On the subject of mistakes (again, I am new so forgive me my opinions) but I do not run into to many early mistakes. If a piece is laid that many stones later does me no good or hurts me I see it more as a fault of me not using that stone properly, rather than the fact it should not have been laid there. There are obviously many mistakes in placement I make later, but I do not think you can place an early stone badly. I think it is more about how that stone is then used that makes it a mistake.
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GJanse wrote:
On the subject of mistakes (again, I am new so forgive me my opinions) but I do not run into to many early mistakes. If a piece is laid that many stones later does me no good or hurts me I see it more as a fault of me not using that stone properly, rather than the fact it should not have been laid there. There are obviously many mistakes in placement I make later, but I do not think you can place an early stone badly. I think it is more about how that stone is then used that makes it a mistake.

Yeah, that sounds about right (in my limited experience). It's not so much that a play is bad, it's normally that a bigger move was overlooked. Or that the right plays were made in the wrong order.
 
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A bit late into this, but it's not that old and being a fan of games in general, but Go more than most, I thought I'd reply...

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In my opinion there are two issues with Go that make me want to just push the board away and go hide in a corner. The first of these is that for me, Go is the very definition of analysis paralysis. It's something we're all familiar with but when I'm sat with an empty Go board in front of me and stones in my hand I'm enveloped in a feeling of AP so acute that it feels like I'm drowning - flailing hopelessly around looking for a good move when there's so many good moves! It's almost a physical sensation and it's really horrible.


This sort of thing is a lot about how the player and game interact. I'm an impulsive sort of player at most games, I'll just make a play because it feels about right. It often isn't right at all, but it means I tend not to be subject to A-P nearly as much as some folk, as I'm more interested in flow of games rather than optimisation. If you're the sort that needs to be optimal then Go may well be just too hard to get right, at least on a full board. I'd echo the suggestions to not go near the 19x19 board for a while. Start at 9x9, then 13x13. I only ever played the smaller boards for quite some time, and even with plenty of half-board experience I remember being daunted by the full board when I started playing on KGS. It really does amplify one's feeling of being lost enormously. Go is still Go at 9x9 and 13x13, but it isn't so merciless, daunting, or nearly as long! A 9x9 game can be used as a filler, something that the full game certainly doesn't work as.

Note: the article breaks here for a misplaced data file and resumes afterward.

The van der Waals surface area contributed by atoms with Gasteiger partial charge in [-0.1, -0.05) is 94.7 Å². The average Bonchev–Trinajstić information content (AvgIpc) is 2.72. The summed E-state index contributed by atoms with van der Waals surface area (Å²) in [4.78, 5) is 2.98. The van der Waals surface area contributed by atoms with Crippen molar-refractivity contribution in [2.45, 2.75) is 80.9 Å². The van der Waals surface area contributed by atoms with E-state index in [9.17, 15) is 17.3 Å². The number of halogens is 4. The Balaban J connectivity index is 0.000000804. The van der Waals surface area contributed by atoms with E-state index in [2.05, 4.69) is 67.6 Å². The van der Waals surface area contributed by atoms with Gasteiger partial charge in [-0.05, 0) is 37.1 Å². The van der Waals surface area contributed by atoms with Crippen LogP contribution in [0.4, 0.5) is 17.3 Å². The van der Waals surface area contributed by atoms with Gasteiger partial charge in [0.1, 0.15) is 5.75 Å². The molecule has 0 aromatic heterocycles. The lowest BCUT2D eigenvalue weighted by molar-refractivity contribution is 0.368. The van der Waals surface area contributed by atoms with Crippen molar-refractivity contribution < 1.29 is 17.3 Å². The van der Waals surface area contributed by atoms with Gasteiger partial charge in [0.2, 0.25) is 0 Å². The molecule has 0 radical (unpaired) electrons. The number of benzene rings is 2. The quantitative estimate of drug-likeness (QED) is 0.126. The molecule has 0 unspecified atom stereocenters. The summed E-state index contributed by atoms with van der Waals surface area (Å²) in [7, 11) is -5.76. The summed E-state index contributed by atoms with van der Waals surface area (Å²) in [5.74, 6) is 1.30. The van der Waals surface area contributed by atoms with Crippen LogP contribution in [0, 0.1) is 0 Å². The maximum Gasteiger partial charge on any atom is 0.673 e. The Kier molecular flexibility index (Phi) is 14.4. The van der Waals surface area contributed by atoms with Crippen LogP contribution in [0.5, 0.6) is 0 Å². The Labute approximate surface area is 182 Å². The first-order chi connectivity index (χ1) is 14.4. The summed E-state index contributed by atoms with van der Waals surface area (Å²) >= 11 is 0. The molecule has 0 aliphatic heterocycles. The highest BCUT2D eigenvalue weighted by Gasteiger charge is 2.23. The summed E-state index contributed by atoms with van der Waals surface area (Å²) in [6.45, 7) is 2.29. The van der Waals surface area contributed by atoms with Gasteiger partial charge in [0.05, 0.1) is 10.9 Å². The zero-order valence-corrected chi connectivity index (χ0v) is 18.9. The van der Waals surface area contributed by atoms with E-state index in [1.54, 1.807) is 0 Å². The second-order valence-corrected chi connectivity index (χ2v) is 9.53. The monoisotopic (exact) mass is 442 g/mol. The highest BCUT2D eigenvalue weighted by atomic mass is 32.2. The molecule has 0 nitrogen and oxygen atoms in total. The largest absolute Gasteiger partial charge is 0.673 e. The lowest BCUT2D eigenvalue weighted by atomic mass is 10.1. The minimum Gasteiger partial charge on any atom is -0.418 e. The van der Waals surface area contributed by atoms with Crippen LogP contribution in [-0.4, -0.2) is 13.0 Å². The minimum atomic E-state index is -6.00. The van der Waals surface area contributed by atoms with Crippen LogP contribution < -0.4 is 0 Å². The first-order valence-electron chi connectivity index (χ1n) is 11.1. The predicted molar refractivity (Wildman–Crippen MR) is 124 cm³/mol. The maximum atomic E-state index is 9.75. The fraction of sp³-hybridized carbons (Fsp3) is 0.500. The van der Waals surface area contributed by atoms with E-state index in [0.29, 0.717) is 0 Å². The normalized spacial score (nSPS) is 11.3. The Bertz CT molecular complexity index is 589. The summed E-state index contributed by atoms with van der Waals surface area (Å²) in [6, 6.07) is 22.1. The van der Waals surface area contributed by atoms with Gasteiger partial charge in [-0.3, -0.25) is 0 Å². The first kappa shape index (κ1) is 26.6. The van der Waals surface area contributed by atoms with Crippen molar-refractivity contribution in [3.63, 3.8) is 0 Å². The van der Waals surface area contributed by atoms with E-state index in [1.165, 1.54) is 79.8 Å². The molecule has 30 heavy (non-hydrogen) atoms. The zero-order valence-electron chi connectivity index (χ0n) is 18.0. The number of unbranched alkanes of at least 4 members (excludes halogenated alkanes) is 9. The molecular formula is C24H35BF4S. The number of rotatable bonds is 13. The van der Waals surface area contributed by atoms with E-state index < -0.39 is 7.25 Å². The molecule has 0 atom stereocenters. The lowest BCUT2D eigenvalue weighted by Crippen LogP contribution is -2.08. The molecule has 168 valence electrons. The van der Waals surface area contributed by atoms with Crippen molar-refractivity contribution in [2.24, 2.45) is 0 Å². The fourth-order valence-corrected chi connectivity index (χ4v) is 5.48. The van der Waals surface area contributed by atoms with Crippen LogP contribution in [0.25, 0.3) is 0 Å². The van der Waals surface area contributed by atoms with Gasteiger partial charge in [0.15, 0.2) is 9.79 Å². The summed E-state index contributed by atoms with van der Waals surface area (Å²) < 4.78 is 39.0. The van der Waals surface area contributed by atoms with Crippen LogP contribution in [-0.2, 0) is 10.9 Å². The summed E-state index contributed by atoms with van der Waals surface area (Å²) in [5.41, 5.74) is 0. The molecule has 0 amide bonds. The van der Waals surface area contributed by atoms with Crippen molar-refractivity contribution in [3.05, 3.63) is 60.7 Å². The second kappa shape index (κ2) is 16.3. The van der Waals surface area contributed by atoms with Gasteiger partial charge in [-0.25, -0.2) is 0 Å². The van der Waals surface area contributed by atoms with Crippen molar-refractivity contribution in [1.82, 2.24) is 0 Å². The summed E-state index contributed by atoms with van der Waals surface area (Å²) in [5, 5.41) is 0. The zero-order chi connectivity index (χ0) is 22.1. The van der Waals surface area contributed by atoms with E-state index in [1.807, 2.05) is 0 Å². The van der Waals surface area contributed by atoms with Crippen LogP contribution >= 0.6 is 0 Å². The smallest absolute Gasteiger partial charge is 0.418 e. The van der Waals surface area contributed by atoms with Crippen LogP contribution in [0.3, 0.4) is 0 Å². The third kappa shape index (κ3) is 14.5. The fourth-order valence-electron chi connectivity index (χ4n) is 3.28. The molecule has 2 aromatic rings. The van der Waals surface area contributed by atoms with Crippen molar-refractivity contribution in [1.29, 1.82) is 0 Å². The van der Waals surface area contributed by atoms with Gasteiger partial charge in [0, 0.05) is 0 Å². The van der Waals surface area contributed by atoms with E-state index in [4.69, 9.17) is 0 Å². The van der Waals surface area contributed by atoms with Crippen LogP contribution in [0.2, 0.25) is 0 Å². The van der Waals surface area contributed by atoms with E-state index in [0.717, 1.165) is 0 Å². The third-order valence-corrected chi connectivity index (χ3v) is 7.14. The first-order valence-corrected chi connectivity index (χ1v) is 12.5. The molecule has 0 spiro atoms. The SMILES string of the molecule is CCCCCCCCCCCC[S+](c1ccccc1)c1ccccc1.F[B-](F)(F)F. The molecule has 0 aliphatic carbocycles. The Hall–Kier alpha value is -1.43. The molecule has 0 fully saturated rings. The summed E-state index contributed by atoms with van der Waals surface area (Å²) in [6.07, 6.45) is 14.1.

Another possible thing is play with timing. This might make things worse if you just take the time as a non-game element unfairly pressuring your thought process, but if you can take time as a tactical element in itself then playing at a reasonable speed can move you into "flow" rather than "analysis" play. Personally I find I prefer to play a little faster than the defaults on KGS, but I can't play "Blitz" worth a damn. I need some time, but not stacks. See if it works, if it doesn't then don't worry.

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To me it looks entirely possible that you could end up loosing a game of go because of one carelessly placed stone near the beginning of the game.


Yes, but then try buying a coffee plantation as your first thing in Puerto Rico and that will hose you pretty well too (yes, I speak from experience...)! Again, coming down to smaller boards tends to avoid this as less board means less space for Really Dumb Moves.

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Sure you can play on a smaller board, but 10x10 still leaves 100 moves compared to 20 - it still feels like looking over the edge of a precipice.


Think of that choice as a freedom rather than a problem. If you can't see what's best then you can play anywhere. After a few games you'll start to see that some combinations of "anywhere" work better than others, and on a 9x9 board you can get through games at a fair rate.

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The second problem I have with Go is that, the apparently random nature of opening plays aside, it's just too deep.